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Tata Consultancy Services Ltd. sealed new deals worth $4.9 billion each in the last two quarters as India’s largest software services provider’s investment in automation to cloud computing start to pay off. Rajesh Gopinathan, its managing director and chief executive officer, said it’s just the beginning.
“If you look at any of the contracts that have been spoken about, almost all of them bet on a very core technology transformation,” Gopinathan told BloombergQuint in an exclusive interview. “That’s what is leading to large contract wins. I would think bulk of it is yet to unfold.”
TCS, which began its digital foray with small discretionary orders, has now entered a phase where the demand has soared, said Gopinathan who succeeded N Chandrasekaran after he took over as group parent Tata Sons Ltd.’s chairman in February last year. Clients will allocate a larger portion of their spend to technology five years from now, he said.
Independent estimates suggest growth remaining steady. Tech spending is expected to rise 3.2 percent next year, according to an October report by Gartner. And that will be led by enterprise software and software services, it said. IT services will be a key driver as the market is forecast to reach $1 trillion, a yearly increase of 4.7 percent, despite the threat of a slowdown and pressures to cut spending, it said.
Gopinathan said TCS, the biggest Indian company by market value, realised the potential of digital services early. The information technology company anticipated the scale digital services will reach and prepared for it in advance, he said. “There was skepticism as to whether this was the right thing to do but our conviction came from the positive feedback from clients.”
Higher adoption from clients ensured that the company could move faster from the pilot stage to the final product, he said. Now, large orders have started flowing in.
In December, the company won a 10-year $2.25-billion deal from AC Nielson that, apart from the regular IT services, includes analytics and financial planning. It won a $2.5 billion deal from U.S. insurance company Transamerica in January, besides large-sized deals from Scottish Widows, M&F Prudential and Mark & Spencer to provide digital services. Such services now account for 28 percent of its total revenue.
Growth Back In BFSI
TCS is the largest provider of back-end services to the banking and financial services industry, Gopinathan said. After several quarters of slowdown, its mainstay vertical continued to rebound for the second straight quarter in the three months ended September.
IT spending in financial services is back, he said. From spending on technology in back offices, clients are now integrating automation, artificial intelligence and cloud computing with banking and other such services, according to Gopinathan. As a result, technology spends are now four to five times of what they were earlier, he said.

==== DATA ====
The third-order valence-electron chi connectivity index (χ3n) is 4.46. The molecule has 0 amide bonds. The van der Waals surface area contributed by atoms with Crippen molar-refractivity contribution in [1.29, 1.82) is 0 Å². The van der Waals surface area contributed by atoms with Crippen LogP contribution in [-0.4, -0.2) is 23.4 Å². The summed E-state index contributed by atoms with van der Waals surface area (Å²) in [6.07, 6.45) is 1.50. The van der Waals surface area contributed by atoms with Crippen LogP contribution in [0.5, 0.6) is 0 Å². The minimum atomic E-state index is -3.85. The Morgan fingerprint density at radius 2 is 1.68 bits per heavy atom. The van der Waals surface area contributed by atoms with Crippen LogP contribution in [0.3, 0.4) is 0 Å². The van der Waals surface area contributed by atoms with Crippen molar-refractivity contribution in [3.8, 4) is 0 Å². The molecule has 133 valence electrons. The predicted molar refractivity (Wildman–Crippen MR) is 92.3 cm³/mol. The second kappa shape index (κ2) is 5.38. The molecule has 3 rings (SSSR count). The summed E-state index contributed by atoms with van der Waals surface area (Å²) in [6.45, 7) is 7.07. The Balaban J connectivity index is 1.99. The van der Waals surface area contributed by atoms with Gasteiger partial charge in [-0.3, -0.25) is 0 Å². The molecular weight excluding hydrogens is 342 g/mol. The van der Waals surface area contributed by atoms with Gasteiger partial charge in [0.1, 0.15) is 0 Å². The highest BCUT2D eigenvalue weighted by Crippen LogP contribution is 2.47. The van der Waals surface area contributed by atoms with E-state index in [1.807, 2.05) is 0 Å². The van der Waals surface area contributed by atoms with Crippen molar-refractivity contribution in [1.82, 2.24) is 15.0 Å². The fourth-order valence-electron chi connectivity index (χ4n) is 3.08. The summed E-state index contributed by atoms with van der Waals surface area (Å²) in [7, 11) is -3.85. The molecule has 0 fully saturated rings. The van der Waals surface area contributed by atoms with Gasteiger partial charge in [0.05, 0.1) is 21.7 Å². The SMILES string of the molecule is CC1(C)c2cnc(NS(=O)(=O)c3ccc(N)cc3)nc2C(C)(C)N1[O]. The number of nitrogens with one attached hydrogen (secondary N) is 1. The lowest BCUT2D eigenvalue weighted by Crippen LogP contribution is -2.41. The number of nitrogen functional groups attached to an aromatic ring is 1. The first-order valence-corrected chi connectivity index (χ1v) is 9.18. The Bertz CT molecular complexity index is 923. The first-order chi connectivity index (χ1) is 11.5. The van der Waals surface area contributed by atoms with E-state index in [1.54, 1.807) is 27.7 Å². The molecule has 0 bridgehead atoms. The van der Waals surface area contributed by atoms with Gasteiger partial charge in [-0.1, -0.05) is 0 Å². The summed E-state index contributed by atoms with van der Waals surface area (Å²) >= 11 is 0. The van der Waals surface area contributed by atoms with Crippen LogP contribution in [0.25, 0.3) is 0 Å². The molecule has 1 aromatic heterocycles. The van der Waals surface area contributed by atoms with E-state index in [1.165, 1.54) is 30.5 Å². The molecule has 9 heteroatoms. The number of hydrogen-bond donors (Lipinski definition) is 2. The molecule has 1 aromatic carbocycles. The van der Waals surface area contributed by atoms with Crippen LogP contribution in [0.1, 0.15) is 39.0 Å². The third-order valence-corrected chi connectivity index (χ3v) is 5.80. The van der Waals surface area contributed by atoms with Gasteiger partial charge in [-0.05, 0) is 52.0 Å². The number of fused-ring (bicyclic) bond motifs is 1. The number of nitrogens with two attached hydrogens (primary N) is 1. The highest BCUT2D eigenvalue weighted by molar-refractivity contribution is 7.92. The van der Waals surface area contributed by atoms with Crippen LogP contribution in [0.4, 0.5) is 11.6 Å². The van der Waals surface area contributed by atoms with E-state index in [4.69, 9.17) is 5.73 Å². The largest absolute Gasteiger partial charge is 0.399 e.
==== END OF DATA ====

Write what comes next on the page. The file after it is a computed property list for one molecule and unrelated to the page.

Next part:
Such technologies also offer lasting returns, he said. “The cost per unit keeps on falling. It initially falls because of usage of tools and later falls because of automation,” he said. But that won’t impact TCS’ revenue. “Even if the actual cost of unit falls, consumption increases many times, thereby the increasing the value.”
Indian software services providers are expected to face visa curbs in the U.S. as the Trump administration changes its policy to make them hire local workers instead of flying engineers from India. TCS already is facing a trial in the U.S. over claims of racial discrimination by American workers, which alleged they were 13 times more likely to be fired if they are not South Asians, Bloomberg reported. The company had denied any bias.
Gopinathan said Indian companies send on-site engineers because of the skill gap in the developed markets is phenomenally high. “In the U.S., the difference between skilled technological jobs and the availability is almost one million people,” he said. “If you try to hire in that market and there’s a supply constraint, every single person who is trying to hire will face such issues.”
The U.S. is expected to review its H1-B visa policy in 2019. There is speculation that it may do away with the current lottery system for granting visas, allow only candidates with master’s degree from U.S. universities and do away with the H-4 visas that allow spouses of H1-B holders to work in America.
“We have an industry leadership position and hire the highest number of people in most of the markets we operate in,” Gopinathan said. “Any reform that reduces net availability [of talent] will be detrimental to all participants.”
Watch the interaction with Rajesh Gopinathan here:
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